One of the big challenges in getting young people tested for HIV is their fear that their parents might find out, say experts associated with What Works in Youth HIV, a U.S. government-funded project that provides capacity-building and technical assistance on HIV services to young people and using digital tools to reach youth.
In a recent webinar sponsored by the group, they added that another issue is adolescents' belief that they are not at risk for HIV, driven both by a belief that "this doesn't happen to me" and a lack of sexual health knowledge. Confidentiality can also be a problem even in states where minors do not need parental consent for HIV or pregnancy testing, panelists explained. Health insurance companies are now required to send an explanation of benefits, which may show that an HIV test was performed. Parents have the right to review any information that a school has on their child, including health records, which may disclose referrals to HIV testing centers. The need for a parent's signature may also be an issue for street youth who need such consent to get an ID, which is often required for accessing services.
To counter these and other challenges, HIV service providers have had to become creative, they reported. Use of social media and other online venues is an important tactic for reaching young people, participants said. Some promising approaches are a social marketing campaign in Virginia that provides free at-home HIV testing kits to teens, a community mobilization initiative (Connect to Protect, C2P) that includes youth on its advisory boards, and a cooperative venture between a local clinic and the county health department (SMILE Memphis) that places a dedicated teen outreach specialist at the clinic.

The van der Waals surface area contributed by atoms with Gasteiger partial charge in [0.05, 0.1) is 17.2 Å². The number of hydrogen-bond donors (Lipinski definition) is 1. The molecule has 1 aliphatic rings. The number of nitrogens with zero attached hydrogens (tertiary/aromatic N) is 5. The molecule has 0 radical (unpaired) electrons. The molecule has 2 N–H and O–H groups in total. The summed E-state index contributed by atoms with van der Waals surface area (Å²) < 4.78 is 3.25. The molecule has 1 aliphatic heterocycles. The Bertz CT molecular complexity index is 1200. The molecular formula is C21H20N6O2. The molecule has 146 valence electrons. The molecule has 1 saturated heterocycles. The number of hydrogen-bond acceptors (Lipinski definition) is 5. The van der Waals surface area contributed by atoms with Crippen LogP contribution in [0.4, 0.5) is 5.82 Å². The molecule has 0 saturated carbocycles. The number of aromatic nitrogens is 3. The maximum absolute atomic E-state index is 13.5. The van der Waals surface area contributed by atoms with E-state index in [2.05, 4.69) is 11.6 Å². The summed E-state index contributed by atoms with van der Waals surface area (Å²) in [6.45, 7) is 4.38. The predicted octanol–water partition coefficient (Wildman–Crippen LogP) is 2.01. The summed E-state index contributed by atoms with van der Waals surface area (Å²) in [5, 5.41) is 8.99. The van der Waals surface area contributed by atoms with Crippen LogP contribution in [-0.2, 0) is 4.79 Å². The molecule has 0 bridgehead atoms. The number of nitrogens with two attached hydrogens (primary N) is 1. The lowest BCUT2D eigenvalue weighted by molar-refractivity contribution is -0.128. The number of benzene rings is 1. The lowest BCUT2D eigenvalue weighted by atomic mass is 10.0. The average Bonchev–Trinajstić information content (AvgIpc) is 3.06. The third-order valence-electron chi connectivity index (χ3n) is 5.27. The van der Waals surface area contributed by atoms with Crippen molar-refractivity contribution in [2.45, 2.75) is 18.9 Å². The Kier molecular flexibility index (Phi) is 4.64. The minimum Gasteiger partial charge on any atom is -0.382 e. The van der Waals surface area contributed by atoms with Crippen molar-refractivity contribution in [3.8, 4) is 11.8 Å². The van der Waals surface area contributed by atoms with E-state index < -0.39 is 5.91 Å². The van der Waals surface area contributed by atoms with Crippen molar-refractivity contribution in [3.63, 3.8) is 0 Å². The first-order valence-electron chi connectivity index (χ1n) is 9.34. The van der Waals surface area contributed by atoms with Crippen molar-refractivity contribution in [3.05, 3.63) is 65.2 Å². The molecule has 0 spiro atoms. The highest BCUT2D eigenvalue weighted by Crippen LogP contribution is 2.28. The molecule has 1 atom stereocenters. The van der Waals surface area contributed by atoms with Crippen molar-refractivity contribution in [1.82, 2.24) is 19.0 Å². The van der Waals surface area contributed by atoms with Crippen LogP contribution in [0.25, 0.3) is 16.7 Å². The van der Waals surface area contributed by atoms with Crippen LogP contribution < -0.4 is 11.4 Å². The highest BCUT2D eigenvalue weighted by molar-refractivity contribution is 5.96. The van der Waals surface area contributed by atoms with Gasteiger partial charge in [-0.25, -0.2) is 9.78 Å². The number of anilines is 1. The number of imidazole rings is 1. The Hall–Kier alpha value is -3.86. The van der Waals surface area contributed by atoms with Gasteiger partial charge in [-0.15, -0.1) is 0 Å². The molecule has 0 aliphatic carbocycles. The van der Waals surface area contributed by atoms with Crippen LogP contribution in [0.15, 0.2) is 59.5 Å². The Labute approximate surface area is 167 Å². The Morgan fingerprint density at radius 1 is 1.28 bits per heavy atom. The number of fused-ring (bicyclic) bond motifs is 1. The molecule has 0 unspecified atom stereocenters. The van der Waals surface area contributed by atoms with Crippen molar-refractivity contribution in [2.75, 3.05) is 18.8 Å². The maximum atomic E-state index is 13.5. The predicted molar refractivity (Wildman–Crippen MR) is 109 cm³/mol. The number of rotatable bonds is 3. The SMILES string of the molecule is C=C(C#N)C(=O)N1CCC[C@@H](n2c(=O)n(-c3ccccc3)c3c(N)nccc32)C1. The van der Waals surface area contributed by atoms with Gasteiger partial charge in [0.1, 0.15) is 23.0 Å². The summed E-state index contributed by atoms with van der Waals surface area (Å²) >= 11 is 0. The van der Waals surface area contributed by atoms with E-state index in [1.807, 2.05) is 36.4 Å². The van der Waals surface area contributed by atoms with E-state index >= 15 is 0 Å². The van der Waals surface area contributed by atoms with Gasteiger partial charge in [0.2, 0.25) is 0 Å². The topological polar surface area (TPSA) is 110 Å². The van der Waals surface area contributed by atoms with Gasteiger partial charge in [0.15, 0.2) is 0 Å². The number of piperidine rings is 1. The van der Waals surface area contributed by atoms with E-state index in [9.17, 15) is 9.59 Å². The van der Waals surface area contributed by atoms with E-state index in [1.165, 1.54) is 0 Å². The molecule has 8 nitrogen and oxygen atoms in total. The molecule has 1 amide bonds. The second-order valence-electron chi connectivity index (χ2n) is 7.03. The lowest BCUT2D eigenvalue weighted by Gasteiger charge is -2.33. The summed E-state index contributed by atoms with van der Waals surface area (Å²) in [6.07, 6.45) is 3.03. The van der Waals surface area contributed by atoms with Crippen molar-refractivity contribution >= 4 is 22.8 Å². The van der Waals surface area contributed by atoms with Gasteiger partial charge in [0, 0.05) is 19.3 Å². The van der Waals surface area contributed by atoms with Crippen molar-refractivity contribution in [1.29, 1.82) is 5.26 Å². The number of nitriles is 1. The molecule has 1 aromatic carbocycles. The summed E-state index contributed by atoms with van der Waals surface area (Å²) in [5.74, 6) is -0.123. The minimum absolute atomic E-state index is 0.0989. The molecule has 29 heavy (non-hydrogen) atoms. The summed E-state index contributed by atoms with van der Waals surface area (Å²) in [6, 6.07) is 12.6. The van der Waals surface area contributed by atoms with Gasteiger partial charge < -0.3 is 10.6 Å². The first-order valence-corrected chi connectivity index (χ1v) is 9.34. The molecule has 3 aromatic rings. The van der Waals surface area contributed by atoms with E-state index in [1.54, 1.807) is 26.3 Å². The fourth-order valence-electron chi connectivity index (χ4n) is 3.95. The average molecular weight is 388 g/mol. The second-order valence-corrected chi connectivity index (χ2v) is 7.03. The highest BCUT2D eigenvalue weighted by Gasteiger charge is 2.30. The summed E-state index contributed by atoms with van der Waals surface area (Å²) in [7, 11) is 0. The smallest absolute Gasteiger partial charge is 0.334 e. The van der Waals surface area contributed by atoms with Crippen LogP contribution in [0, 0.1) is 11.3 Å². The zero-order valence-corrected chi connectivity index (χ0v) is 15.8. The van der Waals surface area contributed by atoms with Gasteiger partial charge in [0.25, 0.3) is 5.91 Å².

The webinar profiled one project, the Jacksonville Teen Health Center, in more depth. This is a partnership among a number of organizations and bodies in Jacksonville, Florida, that provides HIV, sexually transmitted infection (STI) and pregnancy testing, STI treatment, comprehensive sexual education, counseling and referrals at local "full service" school locations operated by United Way. The teen health drop-in centers operate on specific afternoons in dedicated spaces within the schools and provide snacks and other incentives. Each school has a dedicated person who will help contact students who, for example, do not return for their test results. Schools also feature posters with the health center's hours and announce the center's visit over the public address system on the day when it is open at that school.